Years later almost all those present forgot the pieces that Paderewski played that night, but no one forgot "Twinkle, Twinkle, Little Star."

That image of the great maestro and the tiny five year old at the piano makes a beautiful image of the Holy Spirit and the Church.

It makes a beautiful image of how the Holy Spirit unites with the Church to make beautiful music.

Going back to that image we see that the boy resembles the disciples. When Jesus departed from their midst, they were like spiritual children.

Their knowledge of God and how to spread God's kingdom was terribly deficient. It was like the little boy's knowledge of music.

And, of course, the great Polish maestro resembles the Holy Spirit coming upon the disciples encircling them with love, whispering encouragement to them and transforming their feeble human efforts into something beautiful.

There's a tremendous lesson here...

We look at the world and see so many problems that need to be addressed. We also look at our talents and see how inadequate they are in the face of all these problems.

It is here that we need to recall the image of the little boy and Paderewski.

Musically, the little boy's skill was minimal. But Paderewski built upon it and turned it into something beautiful-something that completely mesmerized the sophisticated audience that gathered in the hall that night.

In a similar way, the Holy Spirit can take whatever we have-no matter how small-build upon it, and transform it into something powerful and beautiful.

This is the good news contained in today's scripture readings. This is the good news that we celebrate on this feast of Pentecost.

It is the good news that Jesus has sent upon his Church, the promised Holy Spirit.

We are not alone; the Holy Spirit is leaning over us, taking our small contribution, and transforming it into something we never dreamed possible.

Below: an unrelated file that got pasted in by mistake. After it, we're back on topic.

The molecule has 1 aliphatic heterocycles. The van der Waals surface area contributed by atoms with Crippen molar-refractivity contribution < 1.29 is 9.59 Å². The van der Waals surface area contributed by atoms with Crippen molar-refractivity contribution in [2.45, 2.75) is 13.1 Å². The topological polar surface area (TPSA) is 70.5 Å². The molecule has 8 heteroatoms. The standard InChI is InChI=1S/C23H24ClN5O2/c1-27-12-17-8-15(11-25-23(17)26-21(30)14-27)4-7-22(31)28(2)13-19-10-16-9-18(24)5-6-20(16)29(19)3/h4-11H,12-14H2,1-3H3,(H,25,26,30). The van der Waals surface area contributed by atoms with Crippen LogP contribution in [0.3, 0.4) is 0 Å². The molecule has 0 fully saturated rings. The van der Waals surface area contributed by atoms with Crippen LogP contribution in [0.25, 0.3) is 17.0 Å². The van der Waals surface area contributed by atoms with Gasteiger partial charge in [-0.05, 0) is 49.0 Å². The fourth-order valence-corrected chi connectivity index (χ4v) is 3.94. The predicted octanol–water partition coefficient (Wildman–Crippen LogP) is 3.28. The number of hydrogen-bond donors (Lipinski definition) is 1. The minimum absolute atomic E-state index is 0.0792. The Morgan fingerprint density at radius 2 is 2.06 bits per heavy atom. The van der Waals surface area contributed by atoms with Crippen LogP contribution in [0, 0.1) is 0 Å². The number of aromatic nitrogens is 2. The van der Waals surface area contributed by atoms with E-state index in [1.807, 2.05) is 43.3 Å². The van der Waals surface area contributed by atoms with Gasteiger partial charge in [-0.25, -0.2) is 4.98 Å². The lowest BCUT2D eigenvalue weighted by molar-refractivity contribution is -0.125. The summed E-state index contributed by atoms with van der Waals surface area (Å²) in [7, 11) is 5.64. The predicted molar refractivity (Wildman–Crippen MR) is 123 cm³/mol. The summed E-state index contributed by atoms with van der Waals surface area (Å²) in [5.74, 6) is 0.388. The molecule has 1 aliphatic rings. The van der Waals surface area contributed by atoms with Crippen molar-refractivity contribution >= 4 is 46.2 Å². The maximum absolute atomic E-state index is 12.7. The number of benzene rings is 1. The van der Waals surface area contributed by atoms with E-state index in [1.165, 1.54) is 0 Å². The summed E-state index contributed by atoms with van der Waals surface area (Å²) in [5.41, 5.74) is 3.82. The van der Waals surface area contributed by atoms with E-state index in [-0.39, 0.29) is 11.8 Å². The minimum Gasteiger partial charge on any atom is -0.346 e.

We may not like them, and they may not like us, but we are called by the Holy Spirit like the disciples to get out of bed and go to church, get into the world and with the help of the Holy Spirit, make beautiful music.

The Annual Catholic Appeal, which is being put before you again today, is not something new in the Church. St. Paul asked the first Christians to come to the aid of others. It was one way of working for the glory of God.

The Appeal here gives glory to God in serving poor parishes and schools in the Archdiocese in supporting over sixty ministries. It brings us out of isolation into relationship, into community with all those whom God loves.

I ask you to please join me in supporting this Appeal. Please give so that your gift reflects Christ's grace in your life and gives glory to him in the Church and in our society.

Thank you for your life of faith and for your positive response.

May God bless you and those you love.


Home Homilies Homily 05 19 2013

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Mass Schedule

Saint Aloysius
Tue - Fri - 8:30am
Sat - 5:00pm
Sun - 10:30am

Holy Days
8:30am & 7:00pm

First Friday
8:30am followed by Adoration until 7:55pm

- After weekday Mass
- Before Sat & Sun Mass
- Mon - 3:00pm

Sat - 3:30pm - 4:30pm
Or by appointment

Our Lady Of Lourdes
Sun - 8:30am

Before Sunday Mass

Find Us

Saint Aloysius
211 West Mason Ave.
Buckley, WA 98321
Phone: 360-829-6515
Fax: 360-829-5190
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Office Hours
Tue - Fri 9am - 12:00pm

Our Lady Of Lourdes
506 Ash Street
Wilkeson, WA 98396
Phone: 360-829-6515
Fax: 360-829-5190